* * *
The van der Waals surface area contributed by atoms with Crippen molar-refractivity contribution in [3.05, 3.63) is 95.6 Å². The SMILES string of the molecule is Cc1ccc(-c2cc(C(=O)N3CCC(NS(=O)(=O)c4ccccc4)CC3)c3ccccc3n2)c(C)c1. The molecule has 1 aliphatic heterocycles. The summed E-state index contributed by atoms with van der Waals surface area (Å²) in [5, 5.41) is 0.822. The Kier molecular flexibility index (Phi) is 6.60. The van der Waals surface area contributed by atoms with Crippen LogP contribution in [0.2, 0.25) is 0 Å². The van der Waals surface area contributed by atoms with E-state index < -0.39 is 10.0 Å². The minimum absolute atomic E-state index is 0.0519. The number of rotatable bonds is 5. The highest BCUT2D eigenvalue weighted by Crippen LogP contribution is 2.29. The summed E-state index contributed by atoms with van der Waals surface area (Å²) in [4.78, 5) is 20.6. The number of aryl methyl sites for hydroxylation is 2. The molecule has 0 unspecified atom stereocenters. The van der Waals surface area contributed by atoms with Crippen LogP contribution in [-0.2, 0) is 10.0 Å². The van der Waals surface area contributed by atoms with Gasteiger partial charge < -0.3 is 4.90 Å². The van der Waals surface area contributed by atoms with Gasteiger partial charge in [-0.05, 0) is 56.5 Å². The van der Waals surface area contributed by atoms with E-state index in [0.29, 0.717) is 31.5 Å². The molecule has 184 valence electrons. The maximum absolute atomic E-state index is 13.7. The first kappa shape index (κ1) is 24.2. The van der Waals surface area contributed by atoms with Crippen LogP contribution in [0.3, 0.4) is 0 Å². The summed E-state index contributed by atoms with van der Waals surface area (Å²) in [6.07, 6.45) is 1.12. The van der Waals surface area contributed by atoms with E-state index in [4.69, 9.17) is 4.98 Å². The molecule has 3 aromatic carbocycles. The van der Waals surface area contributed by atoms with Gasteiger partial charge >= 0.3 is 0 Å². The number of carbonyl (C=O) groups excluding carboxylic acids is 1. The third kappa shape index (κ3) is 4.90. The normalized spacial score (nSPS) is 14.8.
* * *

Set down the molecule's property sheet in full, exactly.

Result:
The van der Waals surface area contributed by atoms with Crippen molar-refractivity contribution in [3.05, 3.63) is 95.6 Å². The SMILES string of the molecule is Cc1ccc(-c2cc(C(=O)N3CCC(NS(=O)(=O)c4ccccc4)CC3)c3ccccc3n2)c(C)c1. The molecule has 1 aliphatic heterocycles. The summed E-state index contributed by atoms with van der Waals surface area (Å²) in [5, 5.41) is 0.822. The Kier molecular flexibility index (Phi) is 6.60. The van der Waals surface area contributed by atoms with Crippen LogP contribution in [0.2, 0.25) is 0 Å². The van der Waals surface area contributed by atoms with E-state index < -0.39 is 10.0 Å². The minimum absolute atomic E-state index is 0.0519. The number of rotatable bonds is 5. The highest BCUT2D eigenvalue weighted by Crippen LogP contribution is 2.29. The summed E-state index contributed by atoms with van der Waals surface area (Å²) in [4.78, 5) is 20.6. The number of aryl methyl sites for hydroxylation is 2. The molecule has 0 unspecified atom stereocenters. The van der Waals surface area contributed by atoms with Crippen LogP contribution in [-0.2, 0) is 10.0 Å². The van der Waals surface area contributed by atoms with Gasteiger partial charge < -0.3 is 4.90 Å². The van der Waals surface area contributed by atoms with Gasteiger partial charge in [-0.05, 0) is 56.5 Å². The van der Waals surface area contributed by atoms with E-state index in [0.29, 0.717) is 31.5 Å². The molecule has 184 valence electrons. The maximum absolute atomic E-state index is 13.7. The first kappa shape index (κ1) is 24.2. The van der Waals surface area contributed by atoms with Crippen LogP contribution in [0.3, 0.4) is 0 Å². The summed E-state index contributed by atoms with van der Waals surface area (Å²) in [6.07, 6.45) is 1.12. The van der Waals surface area contributed by atoms with E-state index in [4.69, 9.17) is 4.98 Å². The molecule has 3 aromatic carbocycles. The van der Waals surface area contributed by atoms with Gasteiger partial charge >= 0.3 is 0 Å². The number of carbonyl (C=O) groups excluding carboxylic acids is 1. The third kappa shape index (κ3) is 4.90. The normalized spacial score (nSPS) is 14.8.